THE ROSE

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This work is licensed under a Creative Commons Attribution-NonCommercial-NoDerivs 3.0 Unported License.

Written by Ashly Damon

Edited by Bradley Bell

It was the peak of midday, and the spring air was sweet. There were sweeter places however.

Atop a hill that few ever bothered to climb was a small flat plain, with one tree and a ringed bed of roses, here it was especially sweet, as the roses covered all foul smells.

For one woman in particular, it was of the most absolute importance to be by this haven each day. It was a place she loved dearly. Her love awaited her atop that hill each day, silently yearning for her touch and gaze.

The path of the lovers always crossed at this point, by the same ring of roses, at the same time, and always did she hold with the same enduring love.

She would sit by his side and hold his hand, feeling breathless and calmed by his presence. She always savoured his well-kept words. “Oh my darling boy, why won’t you eat? You’ve hardly touched your apple, go on take a bite.”

Silence.

“Have I done something wrong? Say something, make it a whisper and I’ll hold it close.” As per usual he would not make an utterance; perhaps such a thing would taint their love she liked to think.

“Oh, love…” The wind fluttered the sweet rosy scent up all around her. “What a vexing thing.” She sighed. She left her love and promised to meet him the same time tomorrow.

She returned the next day with more apples and berries in her picnic basket, looking forward to her day with him. Only this time, as the woman sat in front of the man she adored, she wept, for she knew he could not reply, it was not a thing a dead man could do.

“I still love you, you know that yes?” Silence. “I’m not a woman to simply fling away a sentiment this heavy.” She clutched his bony, withered hand. “To the end of time and beyond, I will clutch at your finger for dear life.”

Silence.

“It matters not if you heed a reply. It matters not if you were to leave me for another woman. You are here with me, to stay here forever, to smell good and be precious with the flowers. You are mine, my love.” Her grip tightened. The thorny rose in both their hands pricked her.

“I’m terribly sorry, my grip was too tight.” She stared into the empty sockets of his dirty skull, and slowly she began to realise the frailty of her situation.

“You killed me.” He said to her without moving a joint.

His potent whispers swirled around her head. She felt herself begin to shake.

“I…no you were going to leave me. I had to I…I…”

The roses surrounding her began to grow, and twist as they did so. Their thorns jutted out like daggers, surrounding her in a dome of thorns and petals.

Her face became stricken with terror. She squeezed her eyes shut and held on to her love’s hand hoping that the sight before her would cease to be.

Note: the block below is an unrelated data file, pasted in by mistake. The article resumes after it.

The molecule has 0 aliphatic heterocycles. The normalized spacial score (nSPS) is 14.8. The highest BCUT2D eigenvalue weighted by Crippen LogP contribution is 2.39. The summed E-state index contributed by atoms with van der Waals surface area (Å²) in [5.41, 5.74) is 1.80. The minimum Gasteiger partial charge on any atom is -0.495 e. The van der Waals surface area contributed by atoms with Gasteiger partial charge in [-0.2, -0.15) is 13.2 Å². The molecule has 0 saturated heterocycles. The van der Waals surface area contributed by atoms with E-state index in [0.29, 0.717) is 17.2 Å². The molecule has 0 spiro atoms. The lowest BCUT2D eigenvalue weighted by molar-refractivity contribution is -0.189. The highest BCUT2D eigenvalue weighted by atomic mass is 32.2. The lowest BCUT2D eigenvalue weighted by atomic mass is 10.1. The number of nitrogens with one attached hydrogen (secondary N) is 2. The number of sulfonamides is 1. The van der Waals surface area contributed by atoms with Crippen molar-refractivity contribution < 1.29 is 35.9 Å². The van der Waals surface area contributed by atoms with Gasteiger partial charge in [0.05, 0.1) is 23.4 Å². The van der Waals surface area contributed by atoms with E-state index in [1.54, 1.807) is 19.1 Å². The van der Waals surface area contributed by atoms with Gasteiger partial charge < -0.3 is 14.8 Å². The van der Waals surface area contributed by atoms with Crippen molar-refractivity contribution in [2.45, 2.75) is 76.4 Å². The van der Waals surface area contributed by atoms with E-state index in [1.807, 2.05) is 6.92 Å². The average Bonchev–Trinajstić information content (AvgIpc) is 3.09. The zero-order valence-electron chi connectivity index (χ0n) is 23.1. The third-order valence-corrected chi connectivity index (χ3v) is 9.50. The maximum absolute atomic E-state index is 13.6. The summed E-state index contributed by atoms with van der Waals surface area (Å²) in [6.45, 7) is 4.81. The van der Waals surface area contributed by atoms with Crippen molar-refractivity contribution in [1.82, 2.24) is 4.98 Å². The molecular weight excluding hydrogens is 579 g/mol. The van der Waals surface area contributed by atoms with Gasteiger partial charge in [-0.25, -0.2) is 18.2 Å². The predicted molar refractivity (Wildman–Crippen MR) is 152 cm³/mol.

“I’m sorry. I’m here to repent. Repent I tell you!” She cried aloud.

And then it was over.

She kissed his skull over and over again.

“Nobody else can ever have you, my love, nobody but me.” She rose and wiped away the earth off her skirt. “Now, I will be back tomorrow, hopefully you will be a tad more talkative.” A little manic laugh escaped her. “I will see you tomorrow and forever after until I am reunited with you.”

That evening as she slept in the home they once shared, she suffered terrible night terrors. The entire night she tossed and turned, flashes of her last moments with him coming back to the young woman.

“You dare touch another? You…bastard!” Blinded by her rage, she stabbed him in the circle of roses.

“I…W-what have I done? Oh you foolish girl. Oh.” She whimpered to herself as he lay there cold, his blood tainting the flowers around him.

The woman lit a candle and found her way to her attic. Amongst the litter a glass jar lay frosted with dust.

She prepped it into her picnic basket and went back to sleep.

Once more she made the arduous hour walk up the hill, somewhat delighted by the smells of spring yet still drained by the exercise.

She sat by her love’s side, and took his hand in her own.

“I realise why you have been so stiff with me, it is unfair what has transpired, to be parted with the thing you gave your life.”

She placed the dusty glass jar in front of him.

“You gave me this thing,” the dust wiped off revealing a blood stained rose, “You told me it was the idol of our love, and you kissed every petal before giving it to me. And then you told me of the others, and how you wanted such a lovely rose to be shared. And that could never happen, and that is how, my love, this flower became tainted.”

She remembered his eyes when they were alive, with passion and adoration. Oh how she loved those eyes.

“To be done away with, just another rose. No, it is I whom returns to you every day faithfully. Always for you.”

She planted the rose between his teeth.

“This will make you happy.” She chirped. “I do hope you’ll say something tomorrow.”

And off she went, content with her day, and her happy husband, surely to see him again tomorrow.

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